Mets Should Get it Done with Michael Bourn


Michael Bourn is the top free agent position player still on the market

Before the 2012-2013 MLB offseason even kicked off, the one free agent I wanted the New York Mets to make a play for was Michael Bourn. Given that the Mets haven’t pursued any big name free agent since the ill-fated and historically awful contract handed out to Jason Bay, the chances of that seemed astronomically small. Surpringly, Bourn’s name has increasingly been linked to the Mets over the past several weeks to the point where they appear to have emerged as the favorites to land the prized free agent center fielder.

In order for Bourn to sign on the dotted line, though, there are two hurdles that need to be cleared: his contract demands, and the draft pick compensation the Mets would have to give up. Bourn’s agent, Scott Boras, has been consistently asking for a minimum contract of 4 years at $15 million per season. Given how the Mets have been pinching pennies since 2011, that may be out of Fred Wilpon’s price range. Matthew Cerrone of says the Mets would prefer a 3 year contract worth $40 million.

To me, the contract should be an easy issue to resolve. The Mets currently have only two players under contract past the 2013 season: franchise cornerstone, David Wright, and number two starter, Jonathon Niese. The two will cost the team just over $25 million in combined salary in 2014. Johan Santana’s $25 million club option for 2014 will almost assuredly be declined so the Mets will only be on the hook for his $5.5 million buyout. Jason Bay is being paid over $18 million to play for the Seattle Mariners this year, but that goes down to just $3 million in 2014. With such a young team, the only arbitration-eligible player on the Mets who even has a chance to make $5 million or more in 2014 is Ike Davis.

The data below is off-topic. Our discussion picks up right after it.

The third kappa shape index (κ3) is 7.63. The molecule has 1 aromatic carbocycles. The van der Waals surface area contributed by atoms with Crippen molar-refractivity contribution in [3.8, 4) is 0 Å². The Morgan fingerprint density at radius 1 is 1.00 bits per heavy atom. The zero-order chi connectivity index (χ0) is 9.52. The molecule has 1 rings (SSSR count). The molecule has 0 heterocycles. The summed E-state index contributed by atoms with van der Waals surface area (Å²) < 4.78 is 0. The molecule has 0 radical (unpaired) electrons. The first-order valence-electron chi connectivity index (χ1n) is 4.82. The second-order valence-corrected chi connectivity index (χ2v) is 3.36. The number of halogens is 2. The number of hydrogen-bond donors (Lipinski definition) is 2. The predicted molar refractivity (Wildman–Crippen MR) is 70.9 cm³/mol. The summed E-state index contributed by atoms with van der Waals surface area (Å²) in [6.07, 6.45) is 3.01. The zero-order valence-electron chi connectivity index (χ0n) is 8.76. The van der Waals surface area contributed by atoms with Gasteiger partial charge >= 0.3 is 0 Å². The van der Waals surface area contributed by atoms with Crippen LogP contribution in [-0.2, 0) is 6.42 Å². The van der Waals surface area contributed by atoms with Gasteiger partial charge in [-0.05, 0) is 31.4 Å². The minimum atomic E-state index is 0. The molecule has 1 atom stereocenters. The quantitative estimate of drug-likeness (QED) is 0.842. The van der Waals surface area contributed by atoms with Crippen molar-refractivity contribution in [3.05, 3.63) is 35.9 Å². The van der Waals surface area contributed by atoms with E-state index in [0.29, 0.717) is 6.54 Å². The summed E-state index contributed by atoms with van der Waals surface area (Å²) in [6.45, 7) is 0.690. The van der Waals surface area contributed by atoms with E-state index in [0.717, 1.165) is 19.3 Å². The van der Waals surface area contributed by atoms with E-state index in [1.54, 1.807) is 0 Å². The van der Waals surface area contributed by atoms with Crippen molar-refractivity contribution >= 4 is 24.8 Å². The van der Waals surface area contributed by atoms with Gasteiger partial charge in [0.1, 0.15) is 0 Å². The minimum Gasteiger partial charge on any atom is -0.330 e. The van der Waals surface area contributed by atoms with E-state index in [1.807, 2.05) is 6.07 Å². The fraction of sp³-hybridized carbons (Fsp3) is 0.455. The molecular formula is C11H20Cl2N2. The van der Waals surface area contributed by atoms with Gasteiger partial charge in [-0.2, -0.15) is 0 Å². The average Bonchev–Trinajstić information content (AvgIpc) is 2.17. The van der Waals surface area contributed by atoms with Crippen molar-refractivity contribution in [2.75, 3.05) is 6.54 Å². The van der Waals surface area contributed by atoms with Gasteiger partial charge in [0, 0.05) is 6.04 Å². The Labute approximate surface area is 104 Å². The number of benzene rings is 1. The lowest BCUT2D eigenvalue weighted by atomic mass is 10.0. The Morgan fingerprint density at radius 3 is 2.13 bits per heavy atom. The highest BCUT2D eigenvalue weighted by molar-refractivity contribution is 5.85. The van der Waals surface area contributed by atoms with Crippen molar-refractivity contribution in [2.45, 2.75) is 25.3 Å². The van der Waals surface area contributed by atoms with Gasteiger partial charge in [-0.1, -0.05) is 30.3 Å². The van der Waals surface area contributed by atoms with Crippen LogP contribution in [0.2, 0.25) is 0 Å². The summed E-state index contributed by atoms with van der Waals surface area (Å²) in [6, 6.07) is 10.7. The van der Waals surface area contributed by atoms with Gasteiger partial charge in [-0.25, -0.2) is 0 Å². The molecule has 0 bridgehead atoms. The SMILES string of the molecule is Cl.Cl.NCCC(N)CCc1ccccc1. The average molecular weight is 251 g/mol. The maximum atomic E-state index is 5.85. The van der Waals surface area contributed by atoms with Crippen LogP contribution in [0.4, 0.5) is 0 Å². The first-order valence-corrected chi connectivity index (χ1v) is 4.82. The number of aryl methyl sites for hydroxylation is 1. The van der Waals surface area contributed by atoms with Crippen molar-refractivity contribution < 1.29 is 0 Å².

That’s not even $40 million of committed 2014 salary for a team playing in the biggest market in the country.  If money isn’t an issue, and the Wilpons continually say it isn’t, then 4 years for $60 million should be an easy check to write for a solid lead-off hitter with speed who plays a good defensive center field – which will be needed considering the defensive shortcomings of the rest of the outfield. Bourn is also only 30 years old and won’t turn 31 until after the 2013 season; if he were given a four year deal, it would be up before he turns 34.

The other stumbling block to a deal being completed is the draft pick the Mets would have to give up to get Bourn. The Atlanta Braves offered Bourn a qualifying offer, which he turned down. As a result, any team that signs Bourn would have to forfeit their 1st round pick to Atlanta, unless they have a pick in the top 10 of the draft, in which case, the forfeited draft pick would become a 2nd round pick. The Mets, despite finishing with the 10th worst record in baseball, have the 11th overall pick. The reason being that the Pittsburgh Pirates were awarded a compensatory pick for not being able to sign their 2012 first round selection, Mark Appel. That compensatory pick is 9th overall, pushing the Mets out of the top 10.